This is part of an ongoing series of interviews with the 2018 Prince George’s County Board of Education candidates. Sonya Williams is the incumbent from District 9 (see district map here) running in the June 26 primary election. Ms. Williams answered questions generated by members of Prince George’s County Advocates for Better Schools.
Prince George’s County Advocates for Better Schools does not endorse or oppose any candidate for the Board of Education.
Tell us about your background and your plans to move our school system forward. Why do you want to be on the Board of Education?
BACKGROUND: Born in DC, raised in Prince George’s County since the age of 5, and educated through Prince George’s County Public Schools, I graduated from Crossland High School at the age of 16. I began my college career at the University of Maryland Eastern Shore studying Engineering. I received a Bachelor of Science Degree in Civil Engineering specializing in Project Management from the University of Maryland College Park. I also have a Masters Degree in International Organizational Leadership from Georgetown University.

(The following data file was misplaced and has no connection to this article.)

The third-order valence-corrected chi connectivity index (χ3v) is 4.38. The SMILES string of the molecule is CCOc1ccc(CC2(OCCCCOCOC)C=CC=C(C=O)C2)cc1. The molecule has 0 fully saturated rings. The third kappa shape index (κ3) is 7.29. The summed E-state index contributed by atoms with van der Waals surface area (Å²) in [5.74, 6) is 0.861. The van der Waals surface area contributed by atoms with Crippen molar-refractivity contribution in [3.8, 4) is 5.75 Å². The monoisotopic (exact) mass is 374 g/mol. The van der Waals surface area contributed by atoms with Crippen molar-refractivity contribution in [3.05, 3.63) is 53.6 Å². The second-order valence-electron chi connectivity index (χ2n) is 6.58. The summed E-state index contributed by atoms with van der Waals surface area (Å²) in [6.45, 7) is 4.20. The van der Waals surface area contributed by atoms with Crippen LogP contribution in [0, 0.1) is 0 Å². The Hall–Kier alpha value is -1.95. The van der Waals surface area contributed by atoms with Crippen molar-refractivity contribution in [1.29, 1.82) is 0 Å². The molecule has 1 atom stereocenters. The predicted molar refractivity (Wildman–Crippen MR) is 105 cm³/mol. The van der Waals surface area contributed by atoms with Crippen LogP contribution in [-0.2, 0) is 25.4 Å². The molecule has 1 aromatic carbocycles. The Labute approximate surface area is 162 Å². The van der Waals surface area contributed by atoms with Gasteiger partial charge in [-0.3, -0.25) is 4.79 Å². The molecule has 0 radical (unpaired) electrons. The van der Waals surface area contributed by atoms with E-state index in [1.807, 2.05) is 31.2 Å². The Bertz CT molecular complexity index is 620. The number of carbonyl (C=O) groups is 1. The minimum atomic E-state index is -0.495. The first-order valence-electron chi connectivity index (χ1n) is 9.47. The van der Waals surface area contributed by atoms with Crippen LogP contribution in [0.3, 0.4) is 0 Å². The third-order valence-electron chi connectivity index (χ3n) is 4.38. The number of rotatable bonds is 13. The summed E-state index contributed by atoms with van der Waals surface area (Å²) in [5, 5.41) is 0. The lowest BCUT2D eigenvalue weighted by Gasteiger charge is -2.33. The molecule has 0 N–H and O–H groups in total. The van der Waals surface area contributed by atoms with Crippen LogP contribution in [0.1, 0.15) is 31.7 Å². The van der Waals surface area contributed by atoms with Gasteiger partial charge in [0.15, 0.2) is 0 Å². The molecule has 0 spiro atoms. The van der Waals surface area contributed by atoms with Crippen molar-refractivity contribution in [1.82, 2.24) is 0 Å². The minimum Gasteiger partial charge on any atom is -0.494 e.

As a Civil Engineer, I’ve worked on many projects throughout the county, state and nation. Most notable projects include working as an intern on the construction of the WSSC Headquarters building in Laurel, I was a part of the project management team on the construction of the first expansion of Pier C at BWI Airport, the construction of the International Terminal at BWI Airport, the development of Tanger Outlets and the Clipper Way road construction.
Through my career, I have managed organizations, teams and offices that have built structures, procured services and developed infrastructure. I have work with people of many and varied education levels, backgrounds, cultures and experiences. As a member of the board, it is important to have different perspectives, because as a leader of an organization as large as PGCPS with the diversity in students being serviced, parents, partners, employees and stakeholders, the ability to provide perspective and context.
FUTURE PLANS FORWARD: Since I became a board member, my primary focus has been infrastructure and structural change. The infrastructure of PGCPS is varied and fluctuates, from the types and age of our buildings, to the procedures use to perform the work. Our infrastructure and structures in place that impacts the operation and outcomes show the scars of too many stops and starts as leadership has changed through out the years. My goal is to focus on stabilizing the foundations in our systems so that real decisions can be made with clear information and integrity. What that means is that how information is shared is standardized, what type of information is shared is standardized, the frequency in which the information is shared is standardized, and how we report on the work (data and outcomes) is standardize. Once the standards are clear and concise, we can begin to show and move towards the goal of success.